Category Archives: star trek

The National Security State thru the Lens of Star Trek Deep Space Nine

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Inter Arma Enim Silent Leges, in time of war the law stands silent…

James Madison wrote that “A popular government, without popular information, or the means of acquiring it, is but a prologue to a farce or a tragedy; or, perhaps both.”

I am amazed when I read the reports about the activities of the National Security Agency and the reactions of citizens to them. I know that I feel a sense of apprehension about those activities. The national security state and the seeming all pervasive security and surveillance apparatus which demolishes any sense of privacy, especially the protections enunciated in the Fourth Amendment and to some extent the First Amendment.

I also feel, or rather understand from history and empirical evidence that many others, many from unfriendly countries do not share those apprehensions. It makes for an ethical, legal and even constitutional conundrum that I am not sure if anyone of us is quite comfortable with and perhaps maybe we shouldn’t be.

It is very easy on one hand in light of history, our Constitution and democratic process to condemn the NSA, the FISA courts and other lawfully constituted agencies and those that drafted the laws over the decades that allow the activities which they now conduct. The same can be said of foreign intelligence agencies which all engage in similar activities including the British GCHQ, the German Bundesnachrichtendienst and so many others including the Chinese and Russians.

Likewise it is equally easy in light of history, current events and national security to jump to the other side of the fence and not only defend the activities of the NSA and agencies like it, and to demonize those that expose such activities.

I find looking at such issues in light of Star Trek sometimes more interesting and provocative than simply doing the whole moralizing pundit thing. The fact that the particular episode of  Star Trek Deep Space Nine was aired well before the events of 9-11-2001, and the subsequent Global War on Terror, make it more interesting. The episode deals with an agency in Starfleet that is secretive, but legal operating in the gray areas between the ideals of the Federation and the threats that it faces. Even when the Federation is a peace, Section 31, as it is called is engaged in activities against historic or potential enemies.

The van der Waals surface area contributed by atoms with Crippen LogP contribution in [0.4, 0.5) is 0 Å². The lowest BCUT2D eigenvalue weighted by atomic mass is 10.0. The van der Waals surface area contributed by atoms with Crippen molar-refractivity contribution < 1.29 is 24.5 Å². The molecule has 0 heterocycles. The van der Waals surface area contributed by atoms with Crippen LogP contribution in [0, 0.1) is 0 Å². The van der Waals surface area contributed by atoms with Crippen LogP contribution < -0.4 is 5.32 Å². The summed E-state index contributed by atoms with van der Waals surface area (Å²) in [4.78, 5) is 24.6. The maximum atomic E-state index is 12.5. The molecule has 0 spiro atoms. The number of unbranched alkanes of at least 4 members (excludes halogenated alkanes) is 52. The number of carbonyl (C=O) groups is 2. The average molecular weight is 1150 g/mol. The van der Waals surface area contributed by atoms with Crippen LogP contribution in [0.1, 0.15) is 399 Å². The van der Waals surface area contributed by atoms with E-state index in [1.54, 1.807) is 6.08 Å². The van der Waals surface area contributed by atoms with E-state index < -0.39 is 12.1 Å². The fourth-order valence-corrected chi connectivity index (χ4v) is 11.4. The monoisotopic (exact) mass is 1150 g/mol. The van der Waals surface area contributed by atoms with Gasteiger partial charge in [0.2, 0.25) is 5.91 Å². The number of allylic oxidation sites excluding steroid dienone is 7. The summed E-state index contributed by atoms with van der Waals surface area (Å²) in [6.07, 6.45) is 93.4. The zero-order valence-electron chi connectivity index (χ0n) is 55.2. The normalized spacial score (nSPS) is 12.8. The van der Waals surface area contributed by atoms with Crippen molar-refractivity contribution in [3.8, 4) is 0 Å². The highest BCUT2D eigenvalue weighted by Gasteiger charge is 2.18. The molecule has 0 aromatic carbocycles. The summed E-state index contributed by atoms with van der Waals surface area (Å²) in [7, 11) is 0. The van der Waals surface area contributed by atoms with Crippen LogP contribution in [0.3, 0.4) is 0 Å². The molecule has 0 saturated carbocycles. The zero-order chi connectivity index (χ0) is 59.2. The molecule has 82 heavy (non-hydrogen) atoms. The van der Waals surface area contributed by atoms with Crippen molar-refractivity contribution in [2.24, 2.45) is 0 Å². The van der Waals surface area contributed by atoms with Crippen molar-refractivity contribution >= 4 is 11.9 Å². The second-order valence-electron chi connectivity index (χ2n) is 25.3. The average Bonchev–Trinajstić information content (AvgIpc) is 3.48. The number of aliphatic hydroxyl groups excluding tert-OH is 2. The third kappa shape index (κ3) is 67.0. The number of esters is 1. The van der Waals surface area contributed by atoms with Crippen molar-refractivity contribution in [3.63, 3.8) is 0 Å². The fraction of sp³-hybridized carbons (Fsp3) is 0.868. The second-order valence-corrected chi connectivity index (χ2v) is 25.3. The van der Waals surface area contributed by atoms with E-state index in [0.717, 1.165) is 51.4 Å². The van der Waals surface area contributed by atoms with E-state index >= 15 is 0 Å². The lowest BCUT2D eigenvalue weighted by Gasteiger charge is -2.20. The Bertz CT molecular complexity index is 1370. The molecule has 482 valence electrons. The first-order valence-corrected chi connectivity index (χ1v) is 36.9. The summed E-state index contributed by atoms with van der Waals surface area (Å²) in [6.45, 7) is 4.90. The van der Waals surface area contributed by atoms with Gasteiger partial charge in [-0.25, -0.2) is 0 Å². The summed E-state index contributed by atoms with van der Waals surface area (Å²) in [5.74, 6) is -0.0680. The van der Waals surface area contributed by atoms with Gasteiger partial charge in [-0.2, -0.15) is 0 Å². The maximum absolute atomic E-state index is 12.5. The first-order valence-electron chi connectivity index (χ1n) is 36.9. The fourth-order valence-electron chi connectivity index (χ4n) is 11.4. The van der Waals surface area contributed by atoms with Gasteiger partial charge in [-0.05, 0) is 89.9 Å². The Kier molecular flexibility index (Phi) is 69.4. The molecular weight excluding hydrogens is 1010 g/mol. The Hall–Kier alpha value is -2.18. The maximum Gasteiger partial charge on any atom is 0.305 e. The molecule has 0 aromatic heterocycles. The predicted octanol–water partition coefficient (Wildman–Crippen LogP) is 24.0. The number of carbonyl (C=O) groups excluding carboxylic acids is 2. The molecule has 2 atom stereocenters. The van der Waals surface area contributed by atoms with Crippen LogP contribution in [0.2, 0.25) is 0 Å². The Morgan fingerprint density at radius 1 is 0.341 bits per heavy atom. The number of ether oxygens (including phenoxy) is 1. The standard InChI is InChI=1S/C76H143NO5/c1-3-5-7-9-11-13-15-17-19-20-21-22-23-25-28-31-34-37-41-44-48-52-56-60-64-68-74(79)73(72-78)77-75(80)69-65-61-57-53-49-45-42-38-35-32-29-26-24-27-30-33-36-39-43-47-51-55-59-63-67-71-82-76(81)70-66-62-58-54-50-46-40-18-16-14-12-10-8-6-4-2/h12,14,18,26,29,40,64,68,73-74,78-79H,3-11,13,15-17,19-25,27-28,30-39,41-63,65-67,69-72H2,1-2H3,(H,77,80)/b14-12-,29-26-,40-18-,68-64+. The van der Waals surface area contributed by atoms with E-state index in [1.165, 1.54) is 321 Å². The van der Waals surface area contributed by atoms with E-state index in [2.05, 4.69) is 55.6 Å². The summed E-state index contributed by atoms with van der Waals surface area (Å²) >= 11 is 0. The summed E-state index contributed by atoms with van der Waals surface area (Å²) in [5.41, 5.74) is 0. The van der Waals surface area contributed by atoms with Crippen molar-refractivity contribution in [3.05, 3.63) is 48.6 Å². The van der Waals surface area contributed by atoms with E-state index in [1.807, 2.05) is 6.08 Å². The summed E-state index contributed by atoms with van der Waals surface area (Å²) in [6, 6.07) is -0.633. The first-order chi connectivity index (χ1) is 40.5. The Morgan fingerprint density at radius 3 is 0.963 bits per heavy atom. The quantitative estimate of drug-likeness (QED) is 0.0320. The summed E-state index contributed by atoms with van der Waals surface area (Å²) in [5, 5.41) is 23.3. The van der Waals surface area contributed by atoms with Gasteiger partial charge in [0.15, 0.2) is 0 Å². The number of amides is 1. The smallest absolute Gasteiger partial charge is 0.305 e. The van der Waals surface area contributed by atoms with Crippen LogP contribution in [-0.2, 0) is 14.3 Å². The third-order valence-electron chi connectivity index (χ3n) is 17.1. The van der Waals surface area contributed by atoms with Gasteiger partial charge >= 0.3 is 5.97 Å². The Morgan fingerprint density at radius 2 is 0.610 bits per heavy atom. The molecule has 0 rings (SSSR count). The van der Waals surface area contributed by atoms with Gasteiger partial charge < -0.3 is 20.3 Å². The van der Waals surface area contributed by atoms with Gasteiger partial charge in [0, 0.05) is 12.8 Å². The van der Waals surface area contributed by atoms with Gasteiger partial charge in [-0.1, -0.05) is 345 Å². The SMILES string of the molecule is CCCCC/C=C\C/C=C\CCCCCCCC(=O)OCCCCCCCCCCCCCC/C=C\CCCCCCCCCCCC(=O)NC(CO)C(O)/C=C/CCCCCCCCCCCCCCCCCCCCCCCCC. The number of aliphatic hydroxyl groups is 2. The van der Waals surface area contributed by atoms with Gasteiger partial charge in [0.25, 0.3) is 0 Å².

At the beginning of the Deep Space Nine Episode Inter Arma Enim Silent Leges the head of Section 31, a man only known as Sloan comes back to Doctor Bashir to involve him in an operation, spying on the Romulans who are working with the Federation against the Dominion.

BASHIR: You want me to spy on an ally.

SLOAN: To evaluate an ally. And a temporary ally at that. I say that because when the war is over, the following will happen in short order. The Dominion will be forced back to the Gamma Quadrant, the Cardassian Empire will be occupied, the Klingon Empire will spend the next ten years recovering from the war and won’t pose a serious threat to anyone. That leaves two powers to vie for control of the quadrant, the Federation and the Romulans.

BASHIR: This war isn’t over and you’re already planning for the next.

SLOAN: Well put. I hope your report is equally succinct.